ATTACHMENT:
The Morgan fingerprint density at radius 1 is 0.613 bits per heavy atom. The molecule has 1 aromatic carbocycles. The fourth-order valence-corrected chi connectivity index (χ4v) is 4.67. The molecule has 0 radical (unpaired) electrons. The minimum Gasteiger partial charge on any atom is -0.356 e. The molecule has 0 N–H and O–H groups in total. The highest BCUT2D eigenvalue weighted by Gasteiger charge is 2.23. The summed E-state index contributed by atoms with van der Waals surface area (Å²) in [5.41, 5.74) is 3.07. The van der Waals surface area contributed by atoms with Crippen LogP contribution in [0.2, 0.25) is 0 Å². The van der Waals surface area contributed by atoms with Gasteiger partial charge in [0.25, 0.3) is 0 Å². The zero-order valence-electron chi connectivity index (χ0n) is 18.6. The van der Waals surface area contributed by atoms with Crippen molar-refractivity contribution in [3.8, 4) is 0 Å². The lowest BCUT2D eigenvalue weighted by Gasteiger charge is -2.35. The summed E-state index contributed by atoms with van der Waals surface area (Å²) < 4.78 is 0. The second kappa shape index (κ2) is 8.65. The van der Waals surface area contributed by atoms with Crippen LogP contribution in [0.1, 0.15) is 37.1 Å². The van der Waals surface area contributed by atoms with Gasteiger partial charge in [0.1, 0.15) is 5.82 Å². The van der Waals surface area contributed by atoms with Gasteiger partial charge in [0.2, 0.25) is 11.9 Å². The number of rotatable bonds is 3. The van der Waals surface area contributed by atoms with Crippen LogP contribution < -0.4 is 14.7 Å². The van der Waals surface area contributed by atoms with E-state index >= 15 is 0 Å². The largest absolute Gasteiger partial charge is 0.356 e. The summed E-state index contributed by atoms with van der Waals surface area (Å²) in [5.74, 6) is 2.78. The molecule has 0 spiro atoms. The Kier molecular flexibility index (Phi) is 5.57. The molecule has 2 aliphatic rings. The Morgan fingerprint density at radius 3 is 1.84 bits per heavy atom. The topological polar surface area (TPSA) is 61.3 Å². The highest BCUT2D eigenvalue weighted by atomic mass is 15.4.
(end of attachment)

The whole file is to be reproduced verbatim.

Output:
The Morgan fingerprint density at radius 1 is 0.613 bits per heavy atom. The molecule has 1 aromatic carbocycles. The fourth-order valence-corrected chi connectivity index (χ4v) is 4.67. The molecule has 0 radical (unpaired) electrons. The minimum Gasteiger partial charge on any atom is -0.356 e. The molecule has 0 N–H and O–H groups in total. The highest BCUT2D eigenvalue weighted by Gasteiger charge is 2.23. The summed E-state index contributed by atoms with van der Waals surface area (Å²) in [5.41, 5.74) is 3.07. The van der Waals surface area contributed by atoms with Crippen LogP contribution in [0.2, 0.25) is 0 Å². The van der Waals surface area contributed by atoms with Gasteiger partial charge in [0.25, 0.3) is 0 Å². The zero-order valence-electron chi connectivity index (χ0n) is 18.6. The van der Waals surface area contributed by atoms with Crippen molar-refractivity contribution in [3.8, 4) is 0 Å². The lowest BCUT2D eigenvalue weighted by Gasteiger charge is -2.35. The summed E-state index contributed by atoms with van der Waals surface area (Å²) < 4.78 is 0. The second kappa shape index (κ2) is 8.65. The van der Waals surface area contributed by atoms with Crippen LogP contribution in [0.1, 0.15) is 37.1 Å². The van der Waals surface area contributed by atoms with Gasteiger partial charge in [0.1, 0.15) is 5.82 Å². The van der Waals surface area contributed by atoms with Gasteiger partial charge in [0.2, 0.25) is 11.9 Å². The number of rotatable bonds is 3. The van der Waals surface area contributed by atoms with Crippen LogP contribution < -0.4 is 14.7 Å². The van der Waals surface area contributed by atoms with E-state index >= 15 is 0 Å². The largest absolute Gasteiger partial charge is 0.356 e. The summed E-state index contributed by atoms with van der Waals surface area (Å²) in [5.74, 6) is 2.78. The molecule has 0 spiro atoms. The Kier molecular flexibility index (Phi) is 5.57. The molecule has 2 aliphatic rings. The Morgan fingerprint density at radius 3 is 1.84 bits per heavy atom. The topological polar surface area (TPSA) is 61.3 Å². The highest BCUT2D eigenvalue weighted by atomic mass is 15.4.